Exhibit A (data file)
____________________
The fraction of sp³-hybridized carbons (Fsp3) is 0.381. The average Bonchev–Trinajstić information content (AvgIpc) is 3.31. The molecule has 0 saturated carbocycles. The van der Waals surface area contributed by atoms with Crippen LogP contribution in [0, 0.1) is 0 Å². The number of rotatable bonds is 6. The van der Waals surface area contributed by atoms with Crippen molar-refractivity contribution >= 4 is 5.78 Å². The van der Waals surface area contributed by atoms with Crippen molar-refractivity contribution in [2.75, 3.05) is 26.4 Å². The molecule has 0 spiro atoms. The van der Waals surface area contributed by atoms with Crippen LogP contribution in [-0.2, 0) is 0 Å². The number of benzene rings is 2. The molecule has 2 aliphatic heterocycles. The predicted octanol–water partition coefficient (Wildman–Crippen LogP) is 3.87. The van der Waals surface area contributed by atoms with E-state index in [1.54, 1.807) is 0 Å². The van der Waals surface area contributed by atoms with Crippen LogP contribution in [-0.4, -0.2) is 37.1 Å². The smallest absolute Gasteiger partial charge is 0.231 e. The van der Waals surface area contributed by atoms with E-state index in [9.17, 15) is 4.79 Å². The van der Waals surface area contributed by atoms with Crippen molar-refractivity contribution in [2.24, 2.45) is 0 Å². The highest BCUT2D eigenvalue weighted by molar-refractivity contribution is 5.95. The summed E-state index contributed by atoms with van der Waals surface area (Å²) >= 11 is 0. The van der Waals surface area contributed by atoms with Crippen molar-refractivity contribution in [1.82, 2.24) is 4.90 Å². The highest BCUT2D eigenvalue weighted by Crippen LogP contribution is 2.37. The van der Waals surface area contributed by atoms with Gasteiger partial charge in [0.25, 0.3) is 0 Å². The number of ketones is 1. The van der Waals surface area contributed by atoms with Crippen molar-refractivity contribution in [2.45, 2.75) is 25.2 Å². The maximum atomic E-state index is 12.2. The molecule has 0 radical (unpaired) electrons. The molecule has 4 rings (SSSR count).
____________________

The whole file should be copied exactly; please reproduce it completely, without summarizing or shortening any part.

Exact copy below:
The fraction of sp³-hybridized carbons (Fsp3) is 0.381. The average Bonchev–Trinajstić information content (AvgIpc) is 3.31. The molecule has 0 saturated carbocycles. The van der Waals surface area contributed by atoms with Crippen LogP contribution in [0, 0.1) is 0 Å². The number of rotatable bonds is 6. The van der Waals surface area contributed by atoms with Crippen molar-refractivity contribution >= 4 is 5.78 Å². The van der Waals surface area contributed by atoms with Crippen molar-refractivity contribution in [2.75, 3.05) is 26.4 Å². The molecule has 0 spiro atoms. The van der Waals surface area contributed by atoms with Crippen LogP contribution in [-0.2, 0) is 0 Å². The number of benzene rings is 2. The molecule has 2 aliphatic heterocycles. The predicted octanol–water partition coefficient (Wildman–Crippen LogP) is 3.87. The van der Waals surface area contributed by atoms with E-state index in [1.54, 1.807) is 0 Å². The van der Waals surface area contributed by atoms with Crippen LogP contribution in [-0.4, -0.2) is 37.1 Å². The smallest absolute Gasteiger partial charge is 0.231 e. The van der Waals surface area contributed by atoms with E-state index in [9.17, 15) is 4.79 Å². The van der Waals surface area contributed by atoms with Crippen molar-refractivity contribution in [2.24, 2.45) is 0 Å². The highest BCUT2D eigenvalue weighted by molar-refractivity contribution is 5.95. The summed E-state index contributed by atoms with van der Waals surface area (Å²) >= 11 is 0. The van der Waals surface area contributed by atoms with Crippen molar-refractivity contribution in [1.82, 2.24) is 4.90 Å². The highest BCUT2D eigenvalue weighted by Crippen LogP contribution is 2.37. The van der Waals surface area contributed by atoms with Gasteiger partial charge in [0.25, 0.3) is 0 Å². The number of ketones is 1. The van der Waals surface area contributed by atoms with Crippen molar-refractivity contribution in [2.45, 2.75) is 25.2 Å². The maximum atomic E-state index is 12.2. The molecule has 0 radical (unpaired) electrons. The molecule has 4 rings (SSSR count).